A PRACTICAL GUIDE TO INCREASING SALES
Every franchisee needs to make sales. Your biggest asset is your time - don't waste it, says Lloyd Hill.
Lloyd Hill is a New Zealand sales professional with over 40 years’ experience. He’s also the author of a new book called Sales Talk, which aims to provide newcomers with a straightforward guide to the sales process and is now being used as recommended reading for a marketing paper at at the University of Otago. In this edited extract, he explains how to use your sales time effectively.
Sales professionals really value their time. They totally understand that it is their greatest asset. They know it is the one thing they can ‘manage’. They understand there is potential reward for every well-spent moment. Equally, they know that every misspent moment represents a loss in earnings.
Every day millions of salespeople make sales calls, just for the sake of making a sales call. There is no purpose, no direction and no objective to the call. In other words, it’s a waste of time.
Every sales call needs a purpose. After each one, you need to do a quick review. Did you achieve the purpose of the sales call? It doesn’t need to be War and Peace. Sometimes a quick rethink is all that is necessary; other times you’ll need to get it all down on the CRM (Customer Relationship Management) system or whatever you’re using. And be honest with yourself!
I liked to use the golfing term ‘par’, to help me think: Plan/Action/Review.
- Was the plan of the call appropriate?
- How well did I action the plan?
- In the review, what could I have done better?
- What should I make sure that I bring to the table at the next call?
- What changes do I need to make so the next call will be more effective?
Last point: even when you can’t achieve the primary purpose of your sales call, just remember that every customer contact provides an opportunity to learn something new about the customer, the competition, developments in the area, etc. Always make every effort to exit a sales call with some benefit from the time you’ve invested.
I realise that in this age of conference calls, smartphones, etc, there are umpteen IT aids which weren’t available when I first started selling. Nevertheless, that doesn’t alter the fact that, every day, salespeople are still charging here, there and everywhere, wasting selling time.
A big part of the training when I was at BP was all about territory planning. In simple terms, it said, ‘driving time is not selling time’. Each territory had a specific number of customers and competitor accounts that needed to be called on – on a regular basis – so you needed to make sure you weren’t darting from one side of the territory to the other. Sounds obvious, but it’s a fact that salespeople lose hundreds of selling/earning hours every year simply because they don’t operate some form of schedule for customer calls.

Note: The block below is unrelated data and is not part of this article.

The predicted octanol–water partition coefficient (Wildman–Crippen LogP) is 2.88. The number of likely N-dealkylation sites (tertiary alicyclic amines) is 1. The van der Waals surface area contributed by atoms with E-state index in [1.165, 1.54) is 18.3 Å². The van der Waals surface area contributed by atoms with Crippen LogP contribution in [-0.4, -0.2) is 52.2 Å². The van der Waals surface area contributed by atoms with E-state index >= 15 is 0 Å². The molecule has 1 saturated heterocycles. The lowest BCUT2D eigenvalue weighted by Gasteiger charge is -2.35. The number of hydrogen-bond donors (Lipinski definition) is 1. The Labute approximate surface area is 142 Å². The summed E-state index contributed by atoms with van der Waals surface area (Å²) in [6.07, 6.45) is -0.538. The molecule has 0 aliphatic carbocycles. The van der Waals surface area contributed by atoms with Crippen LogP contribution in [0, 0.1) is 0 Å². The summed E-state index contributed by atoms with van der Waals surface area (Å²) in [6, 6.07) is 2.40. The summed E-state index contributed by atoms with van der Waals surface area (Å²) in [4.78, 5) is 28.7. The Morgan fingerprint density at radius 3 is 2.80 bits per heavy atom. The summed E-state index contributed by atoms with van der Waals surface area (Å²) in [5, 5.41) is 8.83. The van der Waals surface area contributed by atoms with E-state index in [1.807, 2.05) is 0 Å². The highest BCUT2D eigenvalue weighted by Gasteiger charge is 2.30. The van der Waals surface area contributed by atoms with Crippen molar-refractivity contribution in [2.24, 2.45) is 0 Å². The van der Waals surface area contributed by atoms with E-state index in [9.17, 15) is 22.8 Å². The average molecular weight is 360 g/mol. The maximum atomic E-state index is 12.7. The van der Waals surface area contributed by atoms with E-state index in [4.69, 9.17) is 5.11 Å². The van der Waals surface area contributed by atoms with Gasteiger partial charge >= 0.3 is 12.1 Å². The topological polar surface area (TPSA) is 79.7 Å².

I got angry whenever I lost precious selling time, especially when it could have been avoided with better planning and better time management. So, how do you make a territory plan?
Start with a central point, eg. your home, your business. Using this central point, draw a circle, square, rectangle – or whatever shape gives the minimum amount of driving time – to ‘design’ your territory.
Even today, some salespeople still feel they have to go to the office as if they need to clock in. And there are still managers and owners who need to ‘see’ their salespeople – to know they are actually working – yes, even in this age of the virtual office. How crazy is that when driving time to and from the office could take an hour or more?
Locate customers within this geographic shape.
Normally there won’t be an even spread of customers in the north, east, south and west quadrants of the territory. Let’s say 50 percent are in the north, 10 percent in the east, 25 percent in the south and 15 percent in the west — so you allocate your time accordingly, with the proviso that you build some ‘weighting’ (as per below) into the equation...
Lloyd Hill's book Sales Talk is available from bookshops for $25.00 or can be ordered direct from the author - email firstname.lastname@example.org. Mention Franchise New Zealand and get a special rate of $20 including GST for delivery anywhere in New Zealand. Bulk orders are also available for franchisees.
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